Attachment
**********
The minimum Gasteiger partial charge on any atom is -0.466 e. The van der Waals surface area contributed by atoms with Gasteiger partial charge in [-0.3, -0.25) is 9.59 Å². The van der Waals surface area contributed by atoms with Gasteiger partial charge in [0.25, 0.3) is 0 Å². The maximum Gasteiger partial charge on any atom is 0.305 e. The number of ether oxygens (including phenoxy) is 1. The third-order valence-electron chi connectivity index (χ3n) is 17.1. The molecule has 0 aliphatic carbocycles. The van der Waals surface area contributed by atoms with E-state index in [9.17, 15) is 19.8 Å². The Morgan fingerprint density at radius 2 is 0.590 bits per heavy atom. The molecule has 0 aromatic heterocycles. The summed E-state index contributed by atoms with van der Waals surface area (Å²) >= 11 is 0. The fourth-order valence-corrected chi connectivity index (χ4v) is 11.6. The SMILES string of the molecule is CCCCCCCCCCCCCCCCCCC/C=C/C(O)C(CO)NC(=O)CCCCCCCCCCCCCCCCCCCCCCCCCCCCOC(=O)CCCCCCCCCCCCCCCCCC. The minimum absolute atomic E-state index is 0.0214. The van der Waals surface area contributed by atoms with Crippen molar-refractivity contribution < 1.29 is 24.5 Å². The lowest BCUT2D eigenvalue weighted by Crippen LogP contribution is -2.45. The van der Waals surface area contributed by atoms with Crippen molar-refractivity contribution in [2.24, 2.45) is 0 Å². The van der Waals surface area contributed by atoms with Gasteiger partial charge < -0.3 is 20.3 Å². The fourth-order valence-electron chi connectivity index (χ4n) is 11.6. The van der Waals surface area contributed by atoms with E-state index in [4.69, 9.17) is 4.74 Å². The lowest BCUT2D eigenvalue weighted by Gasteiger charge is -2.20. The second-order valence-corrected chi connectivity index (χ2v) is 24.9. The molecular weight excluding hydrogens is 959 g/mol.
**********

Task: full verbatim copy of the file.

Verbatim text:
The minimum Gasteiger partial charge on any atom is -0.466 e. The van der Waals surface area contributed by atoms with Gasteiger partial charge in [-0.3, -0.25) is 9.59 Å². The van der Waals surface area contributed by atoms with Gasteiger partial charge in [0.25, 0.3) is 0 Å². The maximum Gasteiger partial charge on any atom is 0.305 e. The number of ether oxygens (including phenoxy) is 1. The third-order valence-electron chi connectivity index (χ3n) is 17.1. The molecule has 0 aliphatic carbocycles. The van der Waals surface area contributed by atoms with E-state index in [9.17, 15) is 19.8 Å². The Morgan fingerprint density at radius 2 is 0.590 bits per heavy atom. The molecule has 0 aromatic heterocycles. The summed E-state index contributed by atoms with van der Waals surface area (Å²) >= 11 is 0. The fourth-order valence-corrected chi connectivity index (χ4v) is 11.6. The SMILES string of the molecule is CCCCCCCCCCCCCCCCCCC/C=C/C(O)C(CO)NC(=O)CCCCCCCCCCCCCCCCCCCCCCCCCCCCOC(=O)CCCCCCCCCCCCCCCCCC. The minimum absolute atomic E-state index is 0.0214. The van der Waals surface area contributed by atoms with Crippen molar-refractivity contribution < 1.29 is 24.5 Å². The lowest BCUT2D eigenvalue weighted by Crippen LogP contribution is -2.45. The van der Waals surface area contributed by atoms with Crippen molar-refractivity contribution in [2.24, 2.45) is 0 Å². The van der Waals surface area contributed by atoms with Gasteiger partial charge < -0.3 is 20.3 Å². The fourth-order valence-electron chi connectivity index (χ4n) is 11.6. The van der Waals surface area contributed by atoms with E-state index in [4.69, 9.17) is 4.74 Å². The lowest BCUT2D eigenvalue weighted by Gasteiger charge is -2.20. The second-order valence-corrected chi connectivity index (χ2v) is 24.9. The molecular weight excluding hydrogens is 959 g/mol.